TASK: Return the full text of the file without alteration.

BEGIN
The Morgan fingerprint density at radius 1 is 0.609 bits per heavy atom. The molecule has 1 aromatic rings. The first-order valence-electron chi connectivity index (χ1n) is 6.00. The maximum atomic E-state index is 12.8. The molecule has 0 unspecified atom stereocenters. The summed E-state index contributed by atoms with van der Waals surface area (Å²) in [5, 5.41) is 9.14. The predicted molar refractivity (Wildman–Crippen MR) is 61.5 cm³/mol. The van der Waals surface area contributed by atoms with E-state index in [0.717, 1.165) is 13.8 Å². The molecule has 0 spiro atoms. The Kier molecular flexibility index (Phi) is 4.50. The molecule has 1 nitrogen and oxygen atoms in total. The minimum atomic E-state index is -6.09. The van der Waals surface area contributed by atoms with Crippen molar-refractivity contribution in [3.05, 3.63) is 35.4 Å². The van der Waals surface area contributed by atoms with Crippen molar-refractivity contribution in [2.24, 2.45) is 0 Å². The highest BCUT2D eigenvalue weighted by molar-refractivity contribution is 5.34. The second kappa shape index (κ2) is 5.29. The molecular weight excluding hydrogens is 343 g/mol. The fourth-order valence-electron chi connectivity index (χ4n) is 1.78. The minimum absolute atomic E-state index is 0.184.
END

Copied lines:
The Morgan fingerprint density at radius 1 is 0.609 bits per heavy atom. The molecule has 1 aromatic rings. The first-order valence-electron chi connectivity index (χ1n) is 6.00. The maximum atomic E-state index is 12.8. The molecule has 0 unspecified atom stereocenters. The summed E-state index contributed by atoms with van der Waals surface area (Å²) in [5, 5.41) is 9.14. The predicted molar refractivity (Wildman–Crippen MR) is 61.5 cm³/mol. The van der Waals surface area contributed by atoms with E-state index in [0.717, 1.165) is 13.8 Å². The molecule has 0 spiro atoms. The Kier molecular flexibility index (Phi) is 4.50. The molecule has 1 nitrogen and oxygen atoms in total. The minimum atomic E-state index is -6.09. The van der Waals surface area contributed by atoms with Crippen molar-refractivity contribution in [3.05, 3.63) is 35.4 Å². The van der Waals surface area contributed by atoms with Crippen molar-refractivity contribution in [2.24, 2.45) is 0 Å². The highest BCUT2D eigenvalue weighted by molar-refractivity contribution is 5.34. The second kappa shape index (κ2) is 5.29. The molecular weight excluding hydrogens is 343 g/mol. The fourth-order valence-electron chi connectivity index (χ4n) is 1.78. The minimum absolute atomic E-state index is 0.184.